“He talks a big game, but he goes out there and shows it every shift,” Komisarek said. “He definitely sort of turned things around immediately on his arrival. It’s just a matter of changing the culture. … Dion let it be known that we’re not going to take this. We’re not going to be a losing team. We’re going to turn things around. We’re going to be a playoff team. The biggest thing he’s brought is definitely the confidence and swagger, and I think that’s sort of spread throughout the locker room. It’s sort of infectious.”
Most of Phaneuf’s comments on the ice and in the dressing room cannot be repeated in public.
“Usually they’re profanity-laced – a lot of expletives, expletive and then the other teams, whoever we’re playing that night,” Komisarek said. “It usually goes something like that.”
Which partially explains why Phaneuf seems like a different person in front of cameras, microphones and notebooks. Unless HBO gives us a reality series on the Leafs – wouldn’t it be great with Phaneuf, Burke and coach Ron Wilson? – we’re likely in for a lot of long, thoughtful pauses and bland, say-nothing statements.
Phaneuf, 25, made headlines in Toronto when he set the playoffs as the goal for this season. But even though the Leafs finished second-worst in the NHL last season, it wasn’t that surprising. Every team’s goal is to make the playoffs, every team is optimistic this time of year and Phaneuf was just following Burke’s lead. He has given no penetrating insights about the trade, even though he was Alberta-born and forced to leave his home province. He isn’t going to show more than a snarl, a scowl and maybe an occasional smile, though others insist he has a softer side.
“He’s got a great heart,” Meech said. “People think he could be cocky at some points, but he’s not. He’s a down-to-earth guy, and he’s a good hockey player.”
This was about the best reporters could get out of Phaneuf on Wednesday.
“I definitely want to have a better season offensively than I did last year,” said Phaneuf, who had 12 goals and a career-low 32 points in 2009-10. “I didn’t put up numbers that I was happy with at all. But that’s the past, and you can’t do nothing about that. So I’m looking forward to a fresh start here.”
Asked if he had a benchmark in mind, Phaneuf said: “I have a number that I need to be at, that’s for sure.” Pressed for the number, he said: “Well, what’s the average been?” Told it was about 15 goals – it was actually 16.25 over his first four seasons – he added: “Yeah, from there and up.”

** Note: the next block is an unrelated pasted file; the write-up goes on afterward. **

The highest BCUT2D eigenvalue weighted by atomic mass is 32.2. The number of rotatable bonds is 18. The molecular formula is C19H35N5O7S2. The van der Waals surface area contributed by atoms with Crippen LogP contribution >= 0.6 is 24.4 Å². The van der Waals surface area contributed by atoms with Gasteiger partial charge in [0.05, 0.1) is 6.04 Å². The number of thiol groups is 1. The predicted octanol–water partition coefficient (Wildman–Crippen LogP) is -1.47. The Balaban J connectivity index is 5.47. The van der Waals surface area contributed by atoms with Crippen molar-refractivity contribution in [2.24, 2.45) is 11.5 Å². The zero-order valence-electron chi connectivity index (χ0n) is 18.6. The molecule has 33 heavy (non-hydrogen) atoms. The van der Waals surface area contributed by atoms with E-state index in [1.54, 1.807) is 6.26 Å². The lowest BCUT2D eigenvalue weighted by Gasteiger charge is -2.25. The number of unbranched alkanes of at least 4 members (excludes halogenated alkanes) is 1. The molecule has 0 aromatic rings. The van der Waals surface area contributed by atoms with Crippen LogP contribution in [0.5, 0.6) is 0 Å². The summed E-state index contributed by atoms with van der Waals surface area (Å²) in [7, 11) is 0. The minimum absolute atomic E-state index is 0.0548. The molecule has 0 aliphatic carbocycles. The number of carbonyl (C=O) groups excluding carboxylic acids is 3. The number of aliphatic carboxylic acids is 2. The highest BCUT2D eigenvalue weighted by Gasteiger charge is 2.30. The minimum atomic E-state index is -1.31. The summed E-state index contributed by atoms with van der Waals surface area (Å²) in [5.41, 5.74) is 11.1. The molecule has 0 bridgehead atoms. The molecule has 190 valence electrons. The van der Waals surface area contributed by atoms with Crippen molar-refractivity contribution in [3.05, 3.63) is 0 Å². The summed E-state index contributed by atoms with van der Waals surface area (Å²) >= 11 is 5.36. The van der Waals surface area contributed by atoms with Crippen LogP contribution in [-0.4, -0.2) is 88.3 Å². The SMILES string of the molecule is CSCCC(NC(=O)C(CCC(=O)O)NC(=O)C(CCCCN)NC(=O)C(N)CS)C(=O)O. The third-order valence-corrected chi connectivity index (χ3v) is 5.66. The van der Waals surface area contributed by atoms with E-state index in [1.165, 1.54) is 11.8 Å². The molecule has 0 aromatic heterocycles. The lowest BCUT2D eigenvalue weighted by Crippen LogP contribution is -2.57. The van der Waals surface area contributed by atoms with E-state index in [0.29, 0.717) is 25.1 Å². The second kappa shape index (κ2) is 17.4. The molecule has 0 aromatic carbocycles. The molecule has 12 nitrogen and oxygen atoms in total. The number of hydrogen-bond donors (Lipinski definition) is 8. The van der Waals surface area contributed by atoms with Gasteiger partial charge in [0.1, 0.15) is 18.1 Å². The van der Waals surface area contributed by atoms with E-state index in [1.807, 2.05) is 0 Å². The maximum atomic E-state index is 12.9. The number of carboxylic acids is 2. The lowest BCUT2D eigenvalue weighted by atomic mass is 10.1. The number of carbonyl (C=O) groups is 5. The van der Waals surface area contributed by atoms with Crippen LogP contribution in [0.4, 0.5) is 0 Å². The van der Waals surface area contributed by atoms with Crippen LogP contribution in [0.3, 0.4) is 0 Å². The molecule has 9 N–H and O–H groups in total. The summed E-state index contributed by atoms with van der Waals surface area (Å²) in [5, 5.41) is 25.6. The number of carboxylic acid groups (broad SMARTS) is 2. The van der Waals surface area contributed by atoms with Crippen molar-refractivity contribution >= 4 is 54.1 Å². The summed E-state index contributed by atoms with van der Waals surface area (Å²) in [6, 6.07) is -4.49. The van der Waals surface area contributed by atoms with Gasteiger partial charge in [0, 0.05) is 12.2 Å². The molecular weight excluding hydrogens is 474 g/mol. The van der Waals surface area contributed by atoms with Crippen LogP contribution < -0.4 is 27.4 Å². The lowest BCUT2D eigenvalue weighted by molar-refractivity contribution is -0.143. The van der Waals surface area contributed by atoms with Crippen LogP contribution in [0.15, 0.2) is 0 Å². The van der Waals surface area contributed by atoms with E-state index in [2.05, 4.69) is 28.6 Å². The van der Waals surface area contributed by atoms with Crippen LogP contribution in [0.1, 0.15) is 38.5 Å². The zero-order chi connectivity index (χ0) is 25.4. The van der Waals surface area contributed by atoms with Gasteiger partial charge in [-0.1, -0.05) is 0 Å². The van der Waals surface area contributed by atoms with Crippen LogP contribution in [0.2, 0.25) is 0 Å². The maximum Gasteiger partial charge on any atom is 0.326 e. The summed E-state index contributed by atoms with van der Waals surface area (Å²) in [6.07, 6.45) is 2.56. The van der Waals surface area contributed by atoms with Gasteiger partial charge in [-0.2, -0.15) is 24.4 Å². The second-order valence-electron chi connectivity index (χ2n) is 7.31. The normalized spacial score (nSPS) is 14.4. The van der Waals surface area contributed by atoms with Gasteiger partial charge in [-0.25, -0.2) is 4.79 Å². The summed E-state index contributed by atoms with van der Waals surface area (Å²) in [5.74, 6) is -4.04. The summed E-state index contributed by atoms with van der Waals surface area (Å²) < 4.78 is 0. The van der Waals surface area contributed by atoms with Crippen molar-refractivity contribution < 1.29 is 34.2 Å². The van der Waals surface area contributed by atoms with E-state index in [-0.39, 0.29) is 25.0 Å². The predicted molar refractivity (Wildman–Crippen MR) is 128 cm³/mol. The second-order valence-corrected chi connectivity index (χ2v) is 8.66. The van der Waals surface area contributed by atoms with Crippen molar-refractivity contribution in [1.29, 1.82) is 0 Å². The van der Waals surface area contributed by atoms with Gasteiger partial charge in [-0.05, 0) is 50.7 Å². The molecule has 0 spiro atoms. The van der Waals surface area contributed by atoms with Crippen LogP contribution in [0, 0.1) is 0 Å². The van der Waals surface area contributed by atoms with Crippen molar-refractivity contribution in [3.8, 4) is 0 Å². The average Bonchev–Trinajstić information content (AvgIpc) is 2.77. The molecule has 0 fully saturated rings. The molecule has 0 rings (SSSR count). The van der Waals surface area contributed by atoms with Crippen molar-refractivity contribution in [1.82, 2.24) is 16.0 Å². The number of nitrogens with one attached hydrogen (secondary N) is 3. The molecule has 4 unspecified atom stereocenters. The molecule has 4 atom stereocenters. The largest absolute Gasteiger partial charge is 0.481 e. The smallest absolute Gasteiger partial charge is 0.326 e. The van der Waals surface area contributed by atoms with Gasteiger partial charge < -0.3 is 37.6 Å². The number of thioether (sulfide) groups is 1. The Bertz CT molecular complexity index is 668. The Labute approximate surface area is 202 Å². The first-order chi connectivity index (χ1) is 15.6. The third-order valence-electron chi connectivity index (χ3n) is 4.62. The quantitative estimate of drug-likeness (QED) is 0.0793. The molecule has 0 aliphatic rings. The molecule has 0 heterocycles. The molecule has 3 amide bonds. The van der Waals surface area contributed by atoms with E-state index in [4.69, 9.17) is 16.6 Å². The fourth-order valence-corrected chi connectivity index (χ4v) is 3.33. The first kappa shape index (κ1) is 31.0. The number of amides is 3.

But the Leafs didn’t name Phaneuf captain to give colorful sound bytes, even though that made him the center of attention in a hockey-mad media market. A Toronto Star headline Wednesday proclaimed him “THE FACE OF THE FRANCHISE.”
“I would describe his style initially, when we introduced him as captain, as not uncomfortable but barely comfortable – barely comfortable,” Burke said. “His whole career in Calgary, they had Iggy (Iginla) there. He was never the face of the team. Here it’s Calgary plus double the load of cameras. I think he’ll grow into that role.”
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Finally, Armstrong’s version:
“I have to say, Dion’s Dion,” said Armstrong, who played with Phaneuf for one season in junior. “He’s the same guy, chirping whatever, having a good time with the boys. But he’s, like, a phenomenal paintballer. I was blown away.”
Phaneuf wasn’t just talking a good game years ago in Red Deer. He was backing it up, and he was playing past the whistle.
“So the game’s over, and he decides he’s going to keep smoking us while we’re walking back to base,” Armstrong said. “Some of the guys got (ticked) and chased him into the trees. He, by the grace of God, tripped on a log, and the boys just pelted him from point-blank range.”
When Phaneuf climbed aboard the team bus, he was covered with more than paint.
“Those things hurt,” Armstrong said. “Five guys around you, just giving it to you, he was hurt. … His welts, they were so swollen that blood was oozing out. He had such a bad bruise, I actually felt bad.”
Did that shut him up?
“For, like, a few minutes, until the sting went away,” said Armstrong with a smile. “I think he plays like that, too. I think he plays the same way he is. He’s a great teammate, a good leader. I probably wouldn’t ever pin him down paintballing again.”